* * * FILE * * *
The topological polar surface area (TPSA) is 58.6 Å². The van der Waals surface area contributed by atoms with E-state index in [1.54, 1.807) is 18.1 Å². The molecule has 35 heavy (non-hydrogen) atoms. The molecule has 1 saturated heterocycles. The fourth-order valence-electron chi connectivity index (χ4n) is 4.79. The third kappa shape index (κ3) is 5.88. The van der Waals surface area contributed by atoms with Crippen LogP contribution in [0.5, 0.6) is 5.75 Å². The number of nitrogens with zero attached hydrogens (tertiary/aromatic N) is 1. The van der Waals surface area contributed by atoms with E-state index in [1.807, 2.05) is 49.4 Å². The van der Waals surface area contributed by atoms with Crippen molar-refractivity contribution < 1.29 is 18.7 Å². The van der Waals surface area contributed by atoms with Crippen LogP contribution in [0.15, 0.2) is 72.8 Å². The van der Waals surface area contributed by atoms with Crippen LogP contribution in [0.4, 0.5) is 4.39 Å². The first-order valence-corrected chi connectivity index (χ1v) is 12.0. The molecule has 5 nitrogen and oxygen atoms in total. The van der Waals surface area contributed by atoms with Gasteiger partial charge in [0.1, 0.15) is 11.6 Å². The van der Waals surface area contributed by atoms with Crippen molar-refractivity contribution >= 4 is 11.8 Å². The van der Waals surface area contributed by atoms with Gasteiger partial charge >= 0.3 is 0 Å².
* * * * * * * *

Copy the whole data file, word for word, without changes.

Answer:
The topological polar surface area (TPSA) is 58.6 Å². The van der Waals surface area contributed by atoms with E-state index in [1.54, 1.807) is 18.1 Å². The molecule has 35 heavy (non-hydrogen) atoms. The molecule has 1 saturated heterocycles. The fourth-order valence-electron chi connectivity index (χ4n) is 4.79. The third kappa shape index (κ3) is 5.88. The van der Waals surface area contributed by atoms with Crippen LogP contribution in [0.5, 0.6) is 5.75 Å². The number of nitrogens with zero attached hydrogens (tertiary/aromatic N) is 1. The van der Waals surface area contributed by atoms with E-state index in [1.807, 2.05) is 49.4 Å². The van der Waals surface area contributed by atoms with Crippen molar-refractivity contribution < 1.29 is 18.7 Å². The van der Waals surface area contributed by atoms with Crippen LogP contribution in [0.15, 0.2) is 72.8 Å². The van der Waals surface area contributed by atoms with Crippen LogP contribution in [0.4, 0.5) is 4.39 Å². The first-order valence-corrected chi connectivity index (χ1v) is 12.0. The molecule has 5 nitrogen and oxygen atoms in total. The van der Waals surface area contributed by atoms with Gasteiger partial charge in [0.1, 0.15) is 11.6 Å². The van der Waals surface area contributed by atoms with Crippen molar-refractivity contribution >= 4 is 11.8 Å². The van der Waals surface area contributed by atoms with Gasteiger partial charge >= 0.3 is 0 Å².